The legal team earlier filed an application to the Higher Regional Court of Zweibrücken arguing that that the United States’ so-called “global war on terrorism” is not justifiable under German law, and that the German government has a duty to prevent any U.S. military action under that category that is supported from German territory.

The complaint asserted that German officials are jointly responsible for the deaths of the two men because Germany hosts two U.S. military facilities indispensable for planning and operating drone strikes in Africa: the U.S. Air Force base at Ramstein, which plays a crucial role in conducting U.S. drone operations worldwide, and the U.S. military’s African command headquarters (AFRICOM) in Stuttgart, which is responsible for all military operations in Africa.

The application seeks a judicial declaration that Germany has committed these violations and an order directing the prosecution to conduct the necessary investigations into this case.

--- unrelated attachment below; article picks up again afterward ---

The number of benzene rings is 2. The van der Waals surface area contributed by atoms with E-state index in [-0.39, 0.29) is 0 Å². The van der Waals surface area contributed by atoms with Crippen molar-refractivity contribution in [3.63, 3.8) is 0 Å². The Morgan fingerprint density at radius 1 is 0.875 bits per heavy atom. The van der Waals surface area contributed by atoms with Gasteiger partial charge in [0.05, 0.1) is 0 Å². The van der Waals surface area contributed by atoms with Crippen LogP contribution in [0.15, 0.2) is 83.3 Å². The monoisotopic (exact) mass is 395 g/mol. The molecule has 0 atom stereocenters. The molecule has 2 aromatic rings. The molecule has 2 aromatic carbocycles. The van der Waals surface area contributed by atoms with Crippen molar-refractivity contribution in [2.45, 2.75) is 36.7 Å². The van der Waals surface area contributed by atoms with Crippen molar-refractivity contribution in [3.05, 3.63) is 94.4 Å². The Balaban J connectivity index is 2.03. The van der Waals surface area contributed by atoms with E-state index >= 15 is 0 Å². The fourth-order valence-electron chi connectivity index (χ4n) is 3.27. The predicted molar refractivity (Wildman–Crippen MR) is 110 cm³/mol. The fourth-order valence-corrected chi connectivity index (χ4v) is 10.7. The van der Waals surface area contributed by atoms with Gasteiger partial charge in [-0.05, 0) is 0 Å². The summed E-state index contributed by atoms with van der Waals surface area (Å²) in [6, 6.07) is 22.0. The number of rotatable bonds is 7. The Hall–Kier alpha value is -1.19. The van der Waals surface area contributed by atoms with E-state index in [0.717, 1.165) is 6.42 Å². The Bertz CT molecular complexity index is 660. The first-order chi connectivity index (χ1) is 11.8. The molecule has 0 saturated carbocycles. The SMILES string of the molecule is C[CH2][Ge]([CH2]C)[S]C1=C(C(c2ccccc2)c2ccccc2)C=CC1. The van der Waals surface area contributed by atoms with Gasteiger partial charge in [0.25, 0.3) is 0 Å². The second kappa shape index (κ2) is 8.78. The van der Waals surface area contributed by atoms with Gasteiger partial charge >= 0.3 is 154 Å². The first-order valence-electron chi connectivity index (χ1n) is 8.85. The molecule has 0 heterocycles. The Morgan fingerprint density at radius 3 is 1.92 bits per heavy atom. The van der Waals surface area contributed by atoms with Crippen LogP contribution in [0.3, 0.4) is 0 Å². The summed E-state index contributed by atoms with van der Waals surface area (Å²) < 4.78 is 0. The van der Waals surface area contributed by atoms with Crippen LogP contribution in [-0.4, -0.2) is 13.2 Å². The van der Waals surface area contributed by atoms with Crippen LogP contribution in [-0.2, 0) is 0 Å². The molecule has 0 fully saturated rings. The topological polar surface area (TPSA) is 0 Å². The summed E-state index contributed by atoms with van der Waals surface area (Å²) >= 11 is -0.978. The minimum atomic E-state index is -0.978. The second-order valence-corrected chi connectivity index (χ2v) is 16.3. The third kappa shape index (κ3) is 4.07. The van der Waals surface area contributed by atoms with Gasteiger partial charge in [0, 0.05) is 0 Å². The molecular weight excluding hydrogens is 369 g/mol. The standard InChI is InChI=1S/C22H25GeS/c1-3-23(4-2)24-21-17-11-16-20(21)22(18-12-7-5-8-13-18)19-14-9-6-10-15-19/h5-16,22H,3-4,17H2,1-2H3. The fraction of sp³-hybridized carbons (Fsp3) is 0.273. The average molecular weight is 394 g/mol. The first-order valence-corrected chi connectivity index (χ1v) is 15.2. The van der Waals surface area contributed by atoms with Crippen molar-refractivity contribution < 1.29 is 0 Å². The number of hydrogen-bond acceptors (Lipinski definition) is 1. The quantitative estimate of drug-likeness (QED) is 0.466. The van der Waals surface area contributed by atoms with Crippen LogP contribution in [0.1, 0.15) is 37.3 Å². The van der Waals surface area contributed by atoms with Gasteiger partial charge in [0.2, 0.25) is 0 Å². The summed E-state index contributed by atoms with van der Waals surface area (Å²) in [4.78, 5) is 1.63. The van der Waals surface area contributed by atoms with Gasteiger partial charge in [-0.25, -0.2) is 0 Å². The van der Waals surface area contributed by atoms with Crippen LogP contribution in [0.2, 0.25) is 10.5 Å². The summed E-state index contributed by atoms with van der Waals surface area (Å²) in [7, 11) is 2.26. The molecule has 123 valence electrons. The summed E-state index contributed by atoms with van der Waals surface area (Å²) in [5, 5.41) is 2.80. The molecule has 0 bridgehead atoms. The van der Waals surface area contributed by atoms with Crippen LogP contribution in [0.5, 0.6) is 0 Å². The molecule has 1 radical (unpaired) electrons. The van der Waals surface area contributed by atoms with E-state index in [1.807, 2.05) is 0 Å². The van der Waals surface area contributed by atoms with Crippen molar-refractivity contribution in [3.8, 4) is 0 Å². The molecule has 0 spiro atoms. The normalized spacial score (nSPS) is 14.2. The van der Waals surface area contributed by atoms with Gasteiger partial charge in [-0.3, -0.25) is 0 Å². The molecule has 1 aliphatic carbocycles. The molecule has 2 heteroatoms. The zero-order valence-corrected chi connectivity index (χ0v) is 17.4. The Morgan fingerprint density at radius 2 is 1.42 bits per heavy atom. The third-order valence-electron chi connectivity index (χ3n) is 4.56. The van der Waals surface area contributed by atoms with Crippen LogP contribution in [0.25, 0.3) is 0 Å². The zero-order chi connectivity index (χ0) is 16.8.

Business Insider reports that yesterday the Senate voted to withdraw United States support for the Saudi-led military campaign in Yemen, reported on several posts on this site, eg https://dronewarfare.wordpress.com/2018/02/12/our-special-friend-increases-executions-without-trial-regardless-of-yemens-suffering/




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Afghan civilians die as American negotiators seek ‘leverage’ in peace talks


The New York Times reports that ten civilians were killed and several others were wounded over the weekend (February 10-11) during American airstrikes in southern Afghanistan.

Two residents of the Sangin district of Helmand said eight members of a single family were killed by airstrikes in one house and two more in a nearby structure, among them women and children.

Another local resident, Aslam Khan, said the home of his brother, Assti Khan, in the Sangin district, was fired upon by a helicopter when he switched on a flashlight to find his shoes. The shots killed Assti Khan’s 10-year-old son and 3-year-old daughter and wounded his wife and 18-year-old daughter, his brother said in a telephone interview.